Jewelry In Focus

All for Love: Victorian Sentimental Jewelry

JIJ

Every year just before Valentine’s Day, love fills the air as people search on land and online for the perfect gift that best expresses heartfelt feelings to significant others.  If ever there was a time in human history that best embraced a loving sentiment in daily life, the Victorian period was it.

Le Moniteur de la Mode, February 1847.

Le Moniteur de la Mode, February 1847.

As Queen Victoria assumed the throne in 1837, the dawn of the Victorian era coincided with the full flowering of Romanticism (1837-1860), a period that recalled the Middle Ages and the Renaissance in literature, visual and decorative arts, music, fashion and jeweled adornment. The early years of Victoria’s reign reflected the marital bliss, loving family life and youthful spirit of the young queen and her husband Albert. Together, both periods embraced sentiment and symbolism in jewelry alongside natural motifs.

748px-Franz_Xaver_Winterhalter_Family_of_Queen_Victoria

“Family of Queen Victory” by Franz Xaver Winterhalter (1805-1873), oil on canvas, 1846
Photo courtesy of Wikipedia

The language of flowers transmitted a secret code by way of romantic jewels featuring flowers that conveyed sentiments of love, friendship and affection, such as ivy leaves, forget-me-nots, pansies and roses.

Gold and Enamel Bracelet circa 1840

Gold and Enamel Bracelet Circa 1840
The hinged bracelet decorated in multi-colored enamel with a pattern of flowers and scrolls, the center accented with a spray of roses, pansies and forget-me-nots on a white enamel ground, the hinged central compartment made to accommodate an 18 karat gold pocket watch (not pictured), the case enameled in a matching floral design, the dial engraved with flowers and scrolls, featuring a black Roman numeral chapter ring and moon-style hands, key wind movement, dust cover and case numbered 18997, the bracelet engraved “Wednesday, Feb. 11, 1846”. Together with a watch key.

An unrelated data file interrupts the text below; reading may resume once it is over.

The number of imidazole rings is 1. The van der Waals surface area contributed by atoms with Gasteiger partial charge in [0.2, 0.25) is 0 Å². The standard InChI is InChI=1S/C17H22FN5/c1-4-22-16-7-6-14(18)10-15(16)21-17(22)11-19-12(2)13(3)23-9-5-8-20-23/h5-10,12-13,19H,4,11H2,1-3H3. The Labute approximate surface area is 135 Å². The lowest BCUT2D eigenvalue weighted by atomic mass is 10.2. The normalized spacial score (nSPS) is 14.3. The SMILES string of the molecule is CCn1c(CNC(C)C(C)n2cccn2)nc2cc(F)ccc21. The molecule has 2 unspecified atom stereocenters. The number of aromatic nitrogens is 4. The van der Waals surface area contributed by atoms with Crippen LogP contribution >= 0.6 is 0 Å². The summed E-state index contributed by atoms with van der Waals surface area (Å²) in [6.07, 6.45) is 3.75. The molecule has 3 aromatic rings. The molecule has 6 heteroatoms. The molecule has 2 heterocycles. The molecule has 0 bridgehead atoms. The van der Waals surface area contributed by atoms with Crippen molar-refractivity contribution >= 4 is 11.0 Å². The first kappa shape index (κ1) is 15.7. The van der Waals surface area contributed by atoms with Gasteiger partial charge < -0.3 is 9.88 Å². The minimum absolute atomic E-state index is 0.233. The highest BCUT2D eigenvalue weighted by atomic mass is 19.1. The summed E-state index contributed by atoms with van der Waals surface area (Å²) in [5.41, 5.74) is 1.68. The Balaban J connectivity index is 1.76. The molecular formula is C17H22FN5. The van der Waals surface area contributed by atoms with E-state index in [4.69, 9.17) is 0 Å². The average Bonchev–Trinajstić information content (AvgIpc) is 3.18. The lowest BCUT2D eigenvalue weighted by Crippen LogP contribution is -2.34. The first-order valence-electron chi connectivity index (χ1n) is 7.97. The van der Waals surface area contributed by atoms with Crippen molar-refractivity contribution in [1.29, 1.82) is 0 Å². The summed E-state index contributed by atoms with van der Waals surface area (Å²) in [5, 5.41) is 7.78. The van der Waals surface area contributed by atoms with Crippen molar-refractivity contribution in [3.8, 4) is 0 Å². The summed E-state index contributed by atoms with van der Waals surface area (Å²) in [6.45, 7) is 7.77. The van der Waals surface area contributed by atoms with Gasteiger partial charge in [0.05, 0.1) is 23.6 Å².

Photo courtesy of Sotheby’s

Floral motifs were most commonly used in brooches, which were extremely popular during this time since the high necklines and bonnets of the early 19th century rendered necklaces and pendant earrings nearly impractical. Large brooches and corsage ornaments superbly suited the fashion of the early to mid-19th century, which called for narrow waists, ample skirts, tight bodices and generous decolletages in evening dresses.

Victorian Rose Brooch

Victorian Diamond Rose Brooch
Diamond brooch in the form of a rose, set in gold and silver.
English, circa 1860
Available at A La Vieille Russie

Other popular forms of sentimental jewels during the Romantic Period include acrostic brooches and pendants, through which sentimental messages were spelled out by the initial letters of precious or semi-precious stones set in gold.  The most common sentiments written in stones included:  ’Regard’ represented by ruby, emerald, garnet, amethyst, ruby and diamond; ‘Love’ by lapis-lazuli, opal, vermeil (an old name for hessonite garnet) and emerald; and ‘Dearest’ used diamond, emerald, amethyst, ruby, emerald, sapphire and topaz.

Seed Pearl and Gem Set 'Regard' Brooch, Early 19th Century

Seed Pearl and Gem Set ‘Regard’ Brooch, Early 19th Century
Designed as a padlock, set with circular-cut rubies, emerald, garnet, amethyst and diamond, spelling out the word ‘regard’, highlighted with split seed pearls and suspending key and locket shaped jewels, glazed locket compartment to reverse, pendant bail.
Photo courtesy of Sotheby’s

Pendants and lockets of sentimental inspiration were also popular during the Romantic Period, often taking the shape of enamelled and gem-set hearts.  Decorated with symbolic motifs such as forget-me-nots and fitted with hair compartments at the back, memorial pendants in the shape of round lockets of gold, enamel and gemstone were widely worn in England.